For one ghastly and endless second there was silence, and then all hell broke loose. Tante Britta let out a full-blooded horror-film scream, pressing her hands to her face. There was a crash as my father floundered around in a tangle of chairs, tryingto lay hands on something that would douse the flames. Onkel Thomas, struggling to take off his jacket to wrap around the blazing figure, was swearing mindlessly, his eyes round with horror. Both Michel and Simon were howling with terror. I think I was in thesame state myself; for days afterward my throat was hoarse with screeching. My mother, who had just come through from the kitchen with the roast goose in her oven-gloved hands, dropped the whole thing on the quarry-tiled floor, where it exploded on impact.  

Only Sebastian in his high chair remained unmoved by the whole thing, apparently under the impression that this was part of the normal Advent entertainment. The rest of us panicked. And then at last with a horrid finality Oma Kristel pitched forward ontothe dinner table in a explosion of shattered wineglasses and broken crockery.  

My father and Onkel Thomas finally sprang into action; my father upended a jug of mineral water over Oma Kristel's smoking remains, and Onkel Thomas spread over the whole mess the jacket he had finally managed to remove. It was too late for Oma Kristel,however; she was mouse-dead, as the Germans say. The shock had stopped her heart with the finesse of a sledgehammer smashing a carriage clock. Her still elegantly shod legs akimbo, she looked like a shopwindow mannequin, and not like Oma Kristel at all. Inthe silence that followed, Sebastian at last began to cry.

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The Vanishing of Katharina Linden 3.8 out of 5 based on 0 ratings. 43 reviews.
sharno22 More than 1 year ago
The characters, German countryside, and local lore make for a wonderful read. Highly recommended.
sspare on LibraryThing More than 1 year ago
I was extremely excited to receive this book as part of LT's Early Reviewers program, and I was not entirely disappointed by my expectations.I won't go into plot details, as my fellow reviewers have already done so. The author took a tired idea (disappearing children) and made it into a well-researched, unique story. This book was very well-written throughout. My biggest problem (and the reason I could not give it more stars) is that the pacing was very slow. I stuck with it for the sake of this review, otherwise I would have abandoned it earlier. I liked it, but when I got to page 200, I was really frustrated that nothing much had happened yet.On page 215, things changed and the plot moved at an exilharating pace. I read the remainder of this book while home alone, in the dark. At one point I had my hand over my mouth, and I was so spooked I didn't want to leave my chair to walk down the unlit hallway. Grant crafted a stunning climax, and I love her for that. I just wish the rest of the book had been as gripping, especially since she did everything else right.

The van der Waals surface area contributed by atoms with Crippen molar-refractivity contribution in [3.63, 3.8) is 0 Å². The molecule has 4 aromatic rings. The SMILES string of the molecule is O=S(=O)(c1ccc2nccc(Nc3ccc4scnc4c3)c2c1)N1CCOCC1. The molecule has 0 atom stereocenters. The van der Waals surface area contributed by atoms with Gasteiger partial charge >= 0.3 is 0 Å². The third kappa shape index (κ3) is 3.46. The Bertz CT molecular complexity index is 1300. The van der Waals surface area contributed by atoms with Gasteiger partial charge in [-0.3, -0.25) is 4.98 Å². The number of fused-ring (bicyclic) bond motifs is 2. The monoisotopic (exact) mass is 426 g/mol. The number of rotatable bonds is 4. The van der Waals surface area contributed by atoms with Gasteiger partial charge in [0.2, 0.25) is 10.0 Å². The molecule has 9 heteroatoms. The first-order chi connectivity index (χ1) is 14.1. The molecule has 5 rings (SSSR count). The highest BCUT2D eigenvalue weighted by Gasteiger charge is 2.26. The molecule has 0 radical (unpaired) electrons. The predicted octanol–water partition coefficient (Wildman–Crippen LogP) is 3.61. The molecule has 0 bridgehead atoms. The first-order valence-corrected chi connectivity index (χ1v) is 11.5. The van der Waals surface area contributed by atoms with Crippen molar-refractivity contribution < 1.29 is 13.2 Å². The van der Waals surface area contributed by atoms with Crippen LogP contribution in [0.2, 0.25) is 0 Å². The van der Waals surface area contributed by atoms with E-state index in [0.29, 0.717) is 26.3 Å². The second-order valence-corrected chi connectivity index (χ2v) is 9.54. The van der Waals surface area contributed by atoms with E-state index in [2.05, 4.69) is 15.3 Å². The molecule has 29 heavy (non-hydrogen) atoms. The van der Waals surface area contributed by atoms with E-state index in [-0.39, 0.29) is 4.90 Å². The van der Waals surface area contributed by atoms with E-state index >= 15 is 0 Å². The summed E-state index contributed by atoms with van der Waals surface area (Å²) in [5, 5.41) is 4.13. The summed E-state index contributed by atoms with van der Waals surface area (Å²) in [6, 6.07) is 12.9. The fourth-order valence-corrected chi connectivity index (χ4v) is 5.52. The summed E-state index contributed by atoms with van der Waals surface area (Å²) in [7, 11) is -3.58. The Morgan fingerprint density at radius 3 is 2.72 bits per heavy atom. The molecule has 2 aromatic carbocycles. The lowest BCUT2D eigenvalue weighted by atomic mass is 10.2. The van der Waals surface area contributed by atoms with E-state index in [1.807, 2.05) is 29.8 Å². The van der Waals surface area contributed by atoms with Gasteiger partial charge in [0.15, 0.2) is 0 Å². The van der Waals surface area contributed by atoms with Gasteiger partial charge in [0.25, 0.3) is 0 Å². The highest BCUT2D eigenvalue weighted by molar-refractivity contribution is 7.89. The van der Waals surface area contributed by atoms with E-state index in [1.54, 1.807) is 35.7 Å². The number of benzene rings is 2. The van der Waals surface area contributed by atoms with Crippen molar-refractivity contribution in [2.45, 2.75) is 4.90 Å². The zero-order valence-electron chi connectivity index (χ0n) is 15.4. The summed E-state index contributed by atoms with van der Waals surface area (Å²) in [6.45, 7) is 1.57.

macart3 on LibraryThing More than 1 year ago
Bad Munstereiffel is small German town that ten-year-old Pia Kolvenbach inhabits with her younger brother, father, and British mother. Known as the girl whose grandmother blew up during Advent, Pia is ostracized from her classmates and regulated to being friends with the least popular boy in the school, StinkStefan, when the vanishings start. First it's Katharina Linden in her Snow White costume during Carnival, but as more and more girls Pia's age start to disappear, Pia wants to discover who is making these girls disappear.This book is a wonderful piece of craftsmanship, combining mystery, horror, and suspense with the town's local history. Helen Grant is a master storyteller in depicting small town gossip, the intricate relationships between people, and the mystery behind the disappearances. A fantastic read and highly recommended.
Kayla-Marie on LibraryThing More than 1 year ago